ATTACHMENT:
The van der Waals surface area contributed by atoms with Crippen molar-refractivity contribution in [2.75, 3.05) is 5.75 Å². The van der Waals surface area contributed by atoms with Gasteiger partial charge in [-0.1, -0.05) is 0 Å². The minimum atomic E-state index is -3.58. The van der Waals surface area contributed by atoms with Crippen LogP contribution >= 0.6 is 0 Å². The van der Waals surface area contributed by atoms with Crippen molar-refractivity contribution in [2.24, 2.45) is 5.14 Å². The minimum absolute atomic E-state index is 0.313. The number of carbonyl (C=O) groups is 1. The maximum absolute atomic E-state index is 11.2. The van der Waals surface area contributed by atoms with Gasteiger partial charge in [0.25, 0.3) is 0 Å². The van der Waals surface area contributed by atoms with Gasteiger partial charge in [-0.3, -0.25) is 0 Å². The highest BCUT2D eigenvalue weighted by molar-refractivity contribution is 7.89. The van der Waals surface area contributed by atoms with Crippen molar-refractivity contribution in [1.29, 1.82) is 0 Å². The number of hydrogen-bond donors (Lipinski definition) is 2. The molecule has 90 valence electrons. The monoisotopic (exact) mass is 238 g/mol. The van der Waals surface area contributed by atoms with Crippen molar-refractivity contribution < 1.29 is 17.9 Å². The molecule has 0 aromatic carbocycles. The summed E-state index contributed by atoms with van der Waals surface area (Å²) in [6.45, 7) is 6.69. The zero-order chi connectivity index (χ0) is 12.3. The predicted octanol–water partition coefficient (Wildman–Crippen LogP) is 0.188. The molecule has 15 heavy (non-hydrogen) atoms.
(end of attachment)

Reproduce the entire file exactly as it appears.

The van der Waals surface area contributed by atoms with Crippen molar-refractivity contribution in [2.75, 3.05) is 5.75 Å². The van der Waals surface area contributed by atoms with Gasteiger partial charge in [-0.1, -0.05) is 0 Å². The minimum atomic E-state index is -3.58. The van der Waals surface area contributed by atoms with Crippen LogP contribution >= 0.6 is 0 Å². The van der Waals surface area contributed by atoms with Crippen molar-refractivity contribution in [2.24, 2.45) is 5.14 Å². The minimum absolute atomic E-state index is 0.313. The number of carbonyl (C=O) groups is 1. The maximum absolute atomic E-state index is 11.2. The van der Waals surface area contributed by atoms with Gasteiger partial charge in [0.25, 0.3) is 0 Å². The van der Waals surface area contributed by atoms with Gasteiger partial charge in [-0.3, -0.25) is 0 Å². The highest BCUT2D eigenvalue weighted by molar-refractivity contribution is 7.89. The van der Waals surface area contributed by atoms with Crippen molar-refractivity contribution in [1.29, 1.82) is 0 Å². The number of hydrogen-bond donors (Lipinski definition) is 2. The molecule has 90 valence electrons. The monoisotopic (exact) mass is 238 g/mol. The van der Waals surface area contributed by atoms with Crippen molar-refractivity contribution < 1.29 is 17.9 Å². The molecule has 0 aromatic carbocycles. The summed E-state index contributed by atoms with van der Waals surface area (Å²) in [6.45, 7) is 6.69. The zero-order chi connectivity index (χ0) is 12.3. The predicted octanol–water partition coefficient (Wildman–Crippen LogP) is 0.188. The molecule has 15 heavy (non-hydrogen) atoms.